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Public Health Law



The Vaccine Effect

Crude Death Rate for Infectious Disease in United States, 1900-1996

*Per 100,000 population per year.

Seminal Cases


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Online Resources

Control of Communicable Diseases


  • Public Health Service Act, Section 361 (42 U.S.C. §264)
    • Authorizes the Secretary of Health and Human Services to make and enforce regulations “to prevent the introduction, transmission, or spread of communicable diseases”
      • into the states and possessions of the United States from foreign countries or possessions, OR
      • from one state into another.

Online Resources


State Surveys

  • NCSL Health Innovations State Law Database
    • NCSL’s Health Program seeks to help state legislators and their staff learn about promising health system reforms and policy innovations that promote a more efficient and effective health care system and improve Americans’ health.
    • This database of recently enacted laws includes information on state health transformation initiatives and related changes in state statutes, as well as a description of topics and categories of legislation for 2015-2020. 
  • NCSL 50 State Survey of Quarantine and Isolation Statutes
  • States with Religious and Philosophical Exemptions from School Immunization Requirements
    • All fifty states have legislation requiring specified vaccines for students.  Although exemptions vary from state to state, all school immunization laws grant exemptions to children for medical reasons.  Almost all states grant religious exemptions and nineteen (19) states allow philosophical exemptions (i.e. against moral beliefs).

Blog Posts



Communicable disease prevention and control is focused on the way diseases spread under different circumstances. The crux of this field is focused on the monitoring, managing, preventing, and treating communicable diseases. Communicable disease experts in public health analyze data detailing the spread of certain diseases, work in an interdisciplinary capacity to develop best practices and guidelines for treatment and control, and implement those guidelines in the field. There are numerous Constitutional and statutory authorities that dictate how these experts must proceed, both to control the spread of disease and to ensure the protection of the rights of citizens who may be infected. 

The primary authority for the United States Governement to control the spread of communicable disease derives from the United States Constitution, specifically that of the Commerce Clause. This allows the Secretary of Health and Human Services to isolate or quarantine people who may be ill, or who may have been exposed to an illness, by preventing them from entering into the United States or preventing their movement between states. This is an important power, but one in which many people do not fully understand. Although isolation and quarantine are often used interchangably, the two terms present different concepts: isolation is the separation of a person who shows signs of illness from others who are healthy; quarantine, on the other hand, is the separation of people who may have been exposed so that they may be monitored for an illness. The primary difference is that those who are isolated have shown signs of the illness that authorities seek to mitigate, while those who have been quarantined may still be well. These powers are, arguably, the most important tools public health authorities use to stop widespread proliferation of communicable diseases such as influenza, tuberculosis, SARS, and Ebola.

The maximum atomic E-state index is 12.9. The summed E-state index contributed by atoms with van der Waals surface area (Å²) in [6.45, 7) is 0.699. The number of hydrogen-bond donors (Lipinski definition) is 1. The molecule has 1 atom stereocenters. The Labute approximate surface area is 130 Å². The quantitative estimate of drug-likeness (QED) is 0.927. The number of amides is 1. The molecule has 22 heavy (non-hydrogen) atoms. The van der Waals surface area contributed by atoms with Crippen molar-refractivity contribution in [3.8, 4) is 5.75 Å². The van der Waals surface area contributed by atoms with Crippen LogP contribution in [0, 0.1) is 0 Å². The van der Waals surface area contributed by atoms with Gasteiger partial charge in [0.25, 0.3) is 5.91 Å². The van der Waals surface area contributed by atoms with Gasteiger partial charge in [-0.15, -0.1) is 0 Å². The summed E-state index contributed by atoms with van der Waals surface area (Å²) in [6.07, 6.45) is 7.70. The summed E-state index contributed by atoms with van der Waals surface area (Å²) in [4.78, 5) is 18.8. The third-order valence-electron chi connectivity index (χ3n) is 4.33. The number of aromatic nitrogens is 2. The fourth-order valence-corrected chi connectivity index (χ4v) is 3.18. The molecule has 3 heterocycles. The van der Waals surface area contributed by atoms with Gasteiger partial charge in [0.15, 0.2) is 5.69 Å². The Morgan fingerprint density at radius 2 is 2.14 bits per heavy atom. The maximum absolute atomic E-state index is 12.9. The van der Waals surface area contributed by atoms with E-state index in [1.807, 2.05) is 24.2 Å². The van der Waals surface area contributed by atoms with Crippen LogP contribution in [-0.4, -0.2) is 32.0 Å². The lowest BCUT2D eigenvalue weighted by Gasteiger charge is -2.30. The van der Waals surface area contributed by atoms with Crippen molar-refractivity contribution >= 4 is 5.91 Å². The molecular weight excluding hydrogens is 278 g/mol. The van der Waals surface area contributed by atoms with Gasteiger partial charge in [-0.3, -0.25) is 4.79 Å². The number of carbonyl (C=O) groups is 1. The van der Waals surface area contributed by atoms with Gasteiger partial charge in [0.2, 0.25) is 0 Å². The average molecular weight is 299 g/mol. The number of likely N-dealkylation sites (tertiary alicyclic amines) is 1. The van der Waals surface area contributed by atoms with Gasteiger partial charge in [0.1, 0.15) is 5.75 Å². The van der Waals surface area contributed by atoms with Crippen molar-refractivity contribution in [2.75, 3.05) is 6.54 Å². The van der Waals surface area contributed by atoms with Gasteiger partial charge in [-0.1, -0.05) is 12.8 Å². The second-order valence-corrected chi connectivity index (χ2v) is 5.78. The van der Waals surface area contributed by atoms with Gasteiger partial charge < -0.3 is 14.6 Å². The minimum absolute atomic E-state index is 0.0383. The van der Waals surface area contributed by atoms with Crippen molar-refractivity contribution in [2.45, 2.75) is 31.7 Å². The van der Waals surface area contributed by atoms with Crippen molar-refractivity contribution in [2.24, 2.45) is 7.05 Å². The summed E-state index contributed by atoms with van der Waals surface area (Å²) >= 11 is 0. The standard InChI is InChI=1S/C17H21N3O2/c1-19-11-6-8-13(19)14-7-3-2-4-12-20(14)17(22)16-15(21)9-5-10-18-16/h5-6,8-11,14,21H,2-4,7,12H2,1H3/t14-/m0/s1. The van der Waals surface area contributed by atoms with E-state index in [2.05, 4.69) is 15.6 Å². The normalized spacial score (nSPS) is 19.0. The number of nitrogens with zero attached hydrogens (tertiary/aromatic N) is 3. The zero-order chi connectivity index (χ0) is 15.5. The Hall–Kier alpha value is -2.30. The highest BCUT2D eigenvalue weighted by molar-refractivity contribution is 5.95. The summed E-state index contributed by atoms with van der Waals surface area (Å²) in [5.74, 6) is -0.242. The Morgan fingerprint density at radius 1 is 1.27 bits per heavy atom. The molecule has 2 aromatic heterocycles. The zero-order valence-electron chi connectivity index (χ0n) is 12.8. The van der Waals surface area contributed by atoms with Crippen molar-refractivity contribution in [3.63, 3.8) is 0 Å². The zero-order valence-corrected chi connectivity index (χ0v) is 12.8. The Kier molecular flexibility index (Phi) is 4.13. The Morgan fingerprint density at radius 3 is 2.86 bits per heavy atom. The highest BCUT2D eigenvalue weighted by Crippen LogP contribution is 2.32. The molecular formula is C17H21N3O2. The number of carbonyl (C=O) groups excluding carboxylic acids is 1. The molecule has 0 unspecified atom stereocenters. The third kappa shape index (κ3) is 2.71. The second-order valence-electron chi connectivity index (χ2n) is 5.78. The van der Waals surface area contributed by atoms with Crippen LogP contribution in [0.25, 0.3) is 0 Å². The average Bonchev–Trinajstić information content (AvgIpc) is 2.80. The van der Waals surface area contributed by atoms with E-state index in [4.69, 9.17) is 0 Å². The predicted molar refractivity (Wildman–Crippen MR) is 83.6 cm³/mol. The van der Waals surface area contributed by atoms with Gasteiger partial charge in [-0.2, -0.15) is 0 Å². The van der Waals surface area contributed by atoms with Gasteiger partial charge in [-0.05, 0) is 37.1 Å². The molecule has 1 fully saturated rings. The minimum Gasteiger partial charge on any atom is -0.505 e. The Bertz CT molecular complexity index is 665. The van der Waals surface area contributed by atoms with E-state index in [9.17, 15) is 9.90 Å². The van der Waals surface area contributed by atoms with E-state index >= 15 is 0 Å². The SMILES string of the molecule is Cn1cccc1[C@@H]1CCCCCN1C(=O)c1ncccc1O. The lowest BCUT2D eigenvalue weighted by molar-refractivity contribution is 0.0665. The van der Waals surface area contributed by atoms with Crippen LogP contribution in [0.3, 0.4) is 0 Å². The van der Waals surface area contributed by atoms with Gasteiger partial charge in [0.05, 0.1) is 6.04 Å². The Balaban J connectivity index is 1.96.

Statutory Authority

  • Public Health Service Act, Section 361 (42 U.S.C. §264)
    • Authorizes the Secretary of Health and Human Services to make and enforce regulations “to prevent the introduction, transmission, or spread of communicable diseases” 
      • into the states and possessions of the United States from foreign countries or possessions, OR
      • from one state into another. 
    • This section also authorizes the apprehension, detention, examination, and conditional release of individuals with certain communicable diseases that are specified in an executive order of the President.
    • Communicable diseases for which individuals can be detained, examined or released under surveillance by federal public health authorities under federal regulations (42 C.F.R.. Parts 70 and 71) MUST be named in an executive order
    • Most recent Executive Order 13375 lists the following diseases:
      • Cholera
      • Diphtheria
      • Infectious TB
      • Smallpox
      • Yellow Fever
      • Viral Hemorrhagic Fevers
      • Severe Acute Respiratory Syndrome (SARS)
      • Influenza capable of causing a pandemic

Social Distancing

  • Social measures to decrease the frequency of contact among people in order to diminish the risk of spread from communicable diseases.
  • Possible Social Distancing Measures:
    • Isolation – separation of ill persons or groups
    • Quarantine – separation, restriction of movement of exposed persons
    • Quarantine of groups – separation, restriction of movement of people exposed to the same source of illness
    • Community‐wide quarantine (cordon sanitaire) – erecting real or virtual barriers around a defined geographic area
    • Closing public venues
    • Cancelling public events
    • School exclusion
    • Dismissing school


Tuberculosis (TB)

TB is caused by an airborne bacterium that usually attacks the lungs. Not everyone infected with TB becomes sick

Healthcare-Associated Infections (HAIs)

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